Russia Parades War-‘Bots for the First Time

But the mix of unmanned systems is curious

Russia Parades War-‘Bots for the First Time Russia Parades War-‘Bots for the First Time
On April 18, 2018, Russian defense minister Sergei Shoigu announced that the year’s military parade in Moscow, commemorating the Soviet victory over Nazi Germany... Russia Parades War-‘Bots for the First Time

On April 18, 2018, Russian defense minister Sergei Shoigu announced that the year’s military parade in Moscow, commemorating the Soviet victory over Nazi Germany in World War II, will feature new and advanced weaponry.

He noted that for the first time ever, “the Uran-9 combat multifunctional robotic system, the Uran-6 multipurpose mine-clearance robotic vehicle and Korsar short-range drones” will appear along with other land and air weapons.

This announcement is momentous. Victory Day parades are back in fashion in Russia after a brief hiatus from the annual military pageantry of the Soviet days. The parades display new and old weaponry, from World War II-vintage tanks to the latest combat vehicles, missiles and warplanes.

It was probably just a matter of time before the Russians started showing off their unmanned military systems.

Over the past several years, Russian Federation has made great strides in developing a wide variety of aerial, ground and sea drones. Unmanned aerial vehicles have seen extensive use in Russian operations. A growing number of unarmed ground vehicles handle demining and surveillance missions.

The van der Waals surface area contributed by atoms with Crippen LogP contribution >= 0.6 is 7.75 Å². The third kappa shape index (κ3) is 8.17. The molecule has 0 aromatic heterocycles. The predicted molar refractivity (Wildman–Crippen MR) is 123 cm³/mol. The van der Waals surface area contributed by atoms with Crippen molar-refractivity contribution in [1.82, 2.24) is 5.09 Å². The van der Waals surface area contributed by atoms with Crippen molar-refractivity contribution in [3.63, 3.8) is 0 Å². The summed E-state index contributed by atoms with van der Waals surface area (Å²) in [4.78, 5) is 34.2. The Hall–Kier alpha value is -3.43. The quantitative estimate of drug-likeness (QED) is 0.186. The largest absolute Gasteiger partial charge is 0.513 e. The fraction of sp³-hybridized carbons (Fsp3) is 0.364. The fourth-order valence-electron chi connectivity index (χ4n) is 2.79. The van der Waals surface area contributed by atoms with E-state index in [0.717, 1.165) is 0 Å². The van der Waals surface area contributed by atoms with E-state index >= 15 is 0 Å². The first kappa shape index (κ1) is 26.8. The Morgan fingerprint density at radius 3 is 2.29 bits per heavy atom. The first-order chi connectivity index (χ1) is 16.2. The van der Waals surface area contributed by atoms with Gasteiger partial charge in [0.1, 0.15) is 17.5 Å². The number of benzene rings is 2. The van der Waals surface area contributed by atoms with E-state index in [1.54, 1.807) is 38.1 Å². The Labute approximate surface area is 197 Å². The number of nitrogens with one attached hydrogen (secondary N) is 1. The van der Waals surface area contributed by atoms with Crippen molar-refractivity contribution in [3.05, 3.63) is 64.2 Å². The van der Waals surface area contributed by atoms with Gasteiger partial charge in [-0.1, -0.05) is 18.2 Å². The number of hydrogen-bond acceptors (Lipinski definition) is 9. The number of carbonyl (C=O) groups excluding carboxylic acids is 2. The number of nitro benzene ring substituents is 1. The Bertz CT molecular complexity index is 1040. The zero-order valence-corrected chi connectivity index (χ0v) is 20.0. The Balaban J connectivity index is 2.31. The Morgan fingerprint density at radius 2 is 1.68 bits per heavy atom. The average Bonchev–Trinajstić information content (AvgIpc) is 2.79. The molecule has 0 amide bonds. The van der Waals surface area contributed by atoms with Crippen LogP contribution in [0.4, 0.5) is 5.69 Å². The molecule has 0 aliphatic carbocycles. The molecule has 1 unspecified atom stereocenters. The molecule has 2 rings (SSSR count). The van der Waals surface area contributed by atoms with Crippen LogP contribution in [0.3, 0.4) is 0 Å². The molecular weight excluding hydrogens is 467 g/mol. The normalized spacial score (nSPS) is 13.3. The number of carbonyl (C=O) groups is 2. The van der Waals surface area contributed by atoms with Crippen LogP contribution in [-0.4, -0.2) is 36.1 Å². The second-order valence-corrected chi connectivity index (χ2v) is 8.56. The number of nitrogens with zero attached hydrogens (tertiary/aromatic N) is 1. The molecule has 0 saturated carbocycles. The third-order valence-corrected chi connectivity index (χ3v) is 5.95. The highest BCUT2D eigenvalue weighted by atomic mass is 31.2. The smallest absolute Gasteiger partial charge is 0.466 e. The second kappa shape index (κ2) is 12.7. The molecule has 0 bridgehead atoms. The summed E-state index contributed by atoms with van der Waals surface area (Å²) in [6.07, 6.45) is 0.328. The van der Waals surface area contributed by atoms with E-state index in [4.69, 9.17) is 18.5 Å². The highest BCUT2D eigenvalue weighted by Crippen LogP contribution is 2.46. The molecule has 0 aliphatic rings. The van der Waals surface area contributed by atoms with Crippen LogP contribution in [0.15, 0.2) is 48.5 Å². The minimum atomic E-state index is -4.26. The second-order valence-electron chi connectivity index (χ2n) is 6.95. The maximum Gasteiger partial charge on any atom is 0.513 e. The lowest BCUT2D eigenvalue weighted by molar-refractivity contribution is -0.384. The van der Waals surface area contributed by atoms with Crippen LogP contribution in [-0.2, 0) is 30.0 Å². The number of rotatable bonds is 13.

That’s why Russia’s decision to display these particular unmanned systems is so interesting. Of the three vehicles Shoigu named, only the unarmed Uran-6 has seen actual operational use, most notably in Syria.

Uran-9 has been undergoing testing and evaluation by the Russian ministry of defense. Given its P.R.-ready looks — it’s like a small-scale tank — this particular UGV has appeared frequently at various domestic and international exhibitions.

For its part, the Korsar UAV is virtually unknown outside the military. In 2015 and 2016, the Kremlin announced that production would commence in 2017. However, the manufacturer of the UAV apparently didn’t start mass production until 2018.

At top — Uran-9. Above — the 2015 Victory Day parade in Moscow. Photos via Wikipedia

That said, Russia has operated a large fleet of UAVs in Ukraine and Syria – the short-range Eleron-3 and the longer-range Orlan-10 and Forpost, the latter a licensed copy of the Israeli Searcher drone. There are other, smaller UAVs in Russian service. Their absence at parades is striking, in light of the decision to showcase other unmanned systems in the first place.

While Russian military in Syria has used numerous UGVs for surveillance and demining, most are small and may not make for good public exhibition. The Russian military is in fact evaluating two mid-size UGVs that have underwent extensive trials and are ready to deploy for actual use – the armed “Soratnik” and “Nerehta.”

The absence of these two vehicles in the May 9 parade is also curious, given the extensive publicity they have gotten since 2016. Additionally, the Russians already showcased “Platforma-M” guard UGV — at the May 9 Victory parade in Kaliningrad as far back as 2014.

Another key unmanned system will be absent in May 2018 – the Orion-E long-range UAV that was unveiled with great fanfare at 2017’s military exhibition.

The selection of one particular unmanned system over another may have to do with logistics, internal politics or other factors. Still, selecting an unknown UAV over several others that have proven themselves in service is a … curious decision.

Perhaps Russia is saving these other unmanned vehicles for future parades. Belarus, Kazakhstan, Armenia, Azerbaijan, China and Iran are among the growing number of nations that have displayed domestic and imported unmanned military systems in their military parades.

May 9, 2018 is definitely not the last day Russia will showcase unmanned systems, given the resources it’s dedicating to their design, production and use.

Samuel Bendett is a research analyst at CNA and a fellow in Russia studies at the American Foreign Policy Council.

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